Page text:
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Altman versus Merton - Are corporate credit rating changes new information?

Andersson, Anton LU and Brunnhage, Joakim (2016) BUSN89 20161
Department of Business Administration
Abstract
With the relative performance between accounting-based and option-based approaches for default prediction being a key subject in previous research, combined with criticism against the rating agencies’ timeliness in assigning credit ratings, surprisingly few attempts have been made to investigate the models’ usefulness in predicting corporate credit ratings. This thesis is the first to investigate the Merton and Altman’s Z-score models’ relative performance in predicting future credit rating changes. In addition, any asymmetry in the predictive power for downgrades versus upgrades is examined. The thesis is performed using data from 1,450 non- financial firms rated by Standard and Poor’s between 2002 and 2013. Using logit regressions, with... (More)
With the relative performance between accounting-based and option-based approaches for default prediction being a key subject in previous research, combined with criticism against the rating agencies’ timeliness in assigning credit ratings, surprisingly few attempts have been made to investigate the models’ usefulness in predicting corporate credit ratings. This thesis is the first to investigate the Merton and Altman’s Z-score models’ relative performance in predicting future credit rating changes. In addition, any asymmetry in the predictive power for downgrades versus upgrades is examined. The thesis is performed using data from 1,450 non- financial firms rated by Standard and Poor’s between 2002 and 2013. Using logit regressions, with rating changes as dependent variables and distances-to-default and Z-scores as independent variables, we find both models to have some predictive power for rating changes within one year but the goodness of fit is mediocre and the marginal effects are low. Although the Z-score shows slightly better results, in terms of percentage correctly predicted outcomes, it is concluded that no clear difference in the relative performance can be found. Meanwhile, it is concluded that the Merton model has more predictive power for downgrades than for upgrades while no such asymmetry can be found for the Z-score. Our results supports the notion of lagged credit ratings, which could be detrimental for the economy at large, and may work as a starting point for building more accurate prediction models to lessen the effect of rating announcements. It is further implied that credit rating agencies could be slower to assign lowered credit ratings, as compared to rating upgrades, which could possibly be explained by the interdependency between the rating agencies and the issuers. (Less)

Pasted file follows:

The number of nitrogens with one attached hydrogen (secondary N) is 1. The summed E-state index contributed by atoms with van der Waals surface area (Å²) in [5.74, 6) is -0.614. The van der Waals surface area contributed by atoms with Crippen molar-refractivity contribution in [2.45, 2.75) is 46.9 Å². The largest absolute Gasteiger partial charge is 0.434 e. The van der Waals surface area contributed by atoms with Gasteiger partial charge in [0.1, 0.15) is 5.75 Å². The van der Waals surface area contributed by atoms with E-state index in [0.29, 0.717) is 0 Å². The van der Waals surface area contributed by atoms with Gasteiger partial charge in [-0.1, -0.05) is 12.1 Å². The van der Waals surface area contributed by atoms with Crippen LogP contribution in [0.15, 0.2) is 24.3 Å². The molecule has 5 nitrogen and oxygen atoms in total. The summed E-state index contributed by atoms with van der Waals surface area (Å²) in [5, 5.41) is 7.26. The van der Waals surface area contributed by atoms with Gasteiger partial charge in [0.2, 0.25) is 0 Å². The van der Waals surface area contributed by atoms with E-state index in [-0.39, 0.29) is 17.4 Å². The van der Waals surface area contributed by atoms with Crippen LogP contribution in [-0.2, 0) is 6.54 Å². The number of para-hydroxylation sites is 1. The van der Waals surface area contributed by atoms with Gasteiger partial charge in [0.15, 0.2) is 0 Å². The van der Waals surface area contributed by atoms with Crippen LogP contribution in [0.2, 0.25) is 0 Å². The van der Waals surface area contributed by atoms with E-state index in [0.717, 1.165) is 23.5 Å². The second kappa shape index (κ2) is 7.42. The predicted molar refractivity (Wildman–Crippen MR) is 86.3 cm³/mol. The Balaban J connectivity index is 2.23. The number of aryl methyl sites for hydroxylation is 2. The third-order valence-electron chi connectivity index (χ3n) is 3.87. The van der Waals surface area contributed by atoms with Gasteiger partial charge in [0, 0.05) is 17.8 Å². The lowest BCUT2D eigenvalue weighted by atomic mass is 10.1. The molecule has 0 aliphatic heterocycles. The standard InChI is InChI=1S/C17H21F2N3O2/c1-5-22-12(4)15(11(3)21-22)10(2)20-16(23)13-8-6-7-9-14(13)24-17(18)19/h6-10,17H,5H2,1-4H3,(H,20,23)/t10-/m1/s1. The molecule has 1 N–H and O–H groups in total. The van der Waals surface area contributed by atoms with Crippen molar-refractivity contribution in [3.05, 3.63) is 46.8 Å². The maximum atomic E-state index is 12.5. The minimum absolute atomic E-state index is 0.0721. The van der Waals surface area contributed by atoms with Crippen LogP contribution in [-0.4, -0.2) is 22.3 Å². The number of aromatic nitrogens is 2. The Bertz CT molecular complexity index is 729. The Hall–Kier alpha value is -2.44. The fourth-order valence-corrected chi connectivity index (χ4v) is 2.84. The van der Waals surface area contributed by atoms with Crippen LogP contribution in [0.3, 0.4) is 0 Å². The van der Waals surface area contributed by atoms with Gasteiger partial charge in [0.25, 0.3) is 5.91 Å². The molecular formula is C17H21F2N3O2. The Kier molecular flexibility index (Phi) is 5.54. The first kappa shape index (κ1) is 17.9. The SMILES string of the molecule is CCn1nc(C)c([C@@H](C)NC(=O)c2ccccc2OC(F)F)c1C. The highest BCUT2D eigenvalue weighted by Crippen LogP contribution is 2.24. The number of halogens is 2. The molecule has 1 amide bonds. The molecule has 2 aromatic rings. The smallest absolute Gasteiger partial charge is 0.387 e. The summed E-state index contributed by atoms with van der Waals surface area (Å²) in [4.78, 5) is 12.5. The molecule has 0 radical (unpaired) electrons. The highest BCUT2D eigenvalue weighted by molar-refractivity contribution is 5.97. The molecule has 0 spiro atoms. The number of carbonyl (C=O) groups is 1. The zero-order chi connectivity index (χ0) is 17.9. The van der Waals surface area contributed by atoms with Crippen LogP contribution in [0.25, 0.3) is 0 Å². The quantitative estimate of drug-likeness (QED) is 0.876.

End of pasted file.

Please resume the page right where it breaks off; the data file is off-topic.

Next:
Please use this url to cite or link to this publication:
author
Andersson, Anton LU and Brunnhage, Joakim
supervisor
organization
course
BUSN89 20161
year
type
H1 - Master's Degree (One Year)
subject
keywords
Credit ratings, Credit rating changes, Merton model, Altman Z-score
language
English
id
8885402
date added to LUP
2016-08-22 12:42:08
date last changed
2016-08-22 12:42:08
@misc{8885402,
  abstract     = {With the relative performance between accounting-based and option-based approaches for default prediction being a key subject in previous research, combined with criticism against the rating agencies’ timeliness in assigning credit ratings, surprisingly few attempts have been made to investigate the models’ usefulness in predicting corporate credit ratings. This thesis is the first to investigate the Merton and Altman’s Z-score models’ relative performance in predicting future credit rating changes. In addition, any asymmetry in the predictive power for downgrades versus upgrades is examined. The thesis is performed using data from 1,450 non- financial firms rated by Standard and Poor’s between 2002 and 2013. Using logit regressions, with rating changes as dependent variables and distances-to-default and Z-scores as independent variables, we find both models to have some predictive power for rating changes within one year but the goodness of fit is mediocre and the marginal effects are low. Although the Z-score shows slightly better results, in terms of percentage correctly predicted outcomes, it is concluded that no clear difference in the relative performance can be found. Meanwhile, it is concluded that the Merton model has more predictive power for downgrades than for upgrades while no such asymmetry can be found for the Z-score. Our results supports the notion of lagged credit ratings, which could be detrimental for the economy at large, and may work as a starting point for building more accurate prediction models to lessen the effect of rating announcements. It is further implied that credit rating agencies could be slower to assign lowered credit ratings, as compared to rating upgrades, which could possibly be explained by the interdependency between the rating agencies and the issuers.},
  author       = {Andersson, Anton and Brunnhage, Joakim},
  keyword      = {Credit ratings,Credit rating changes,Merton model,Altman Z-score},
  language     = {eng},
  note         = {Student Paper},
  title        = {Altman versus Merton - Are corporate credit rating changes new information?},
  year         = {2016},
}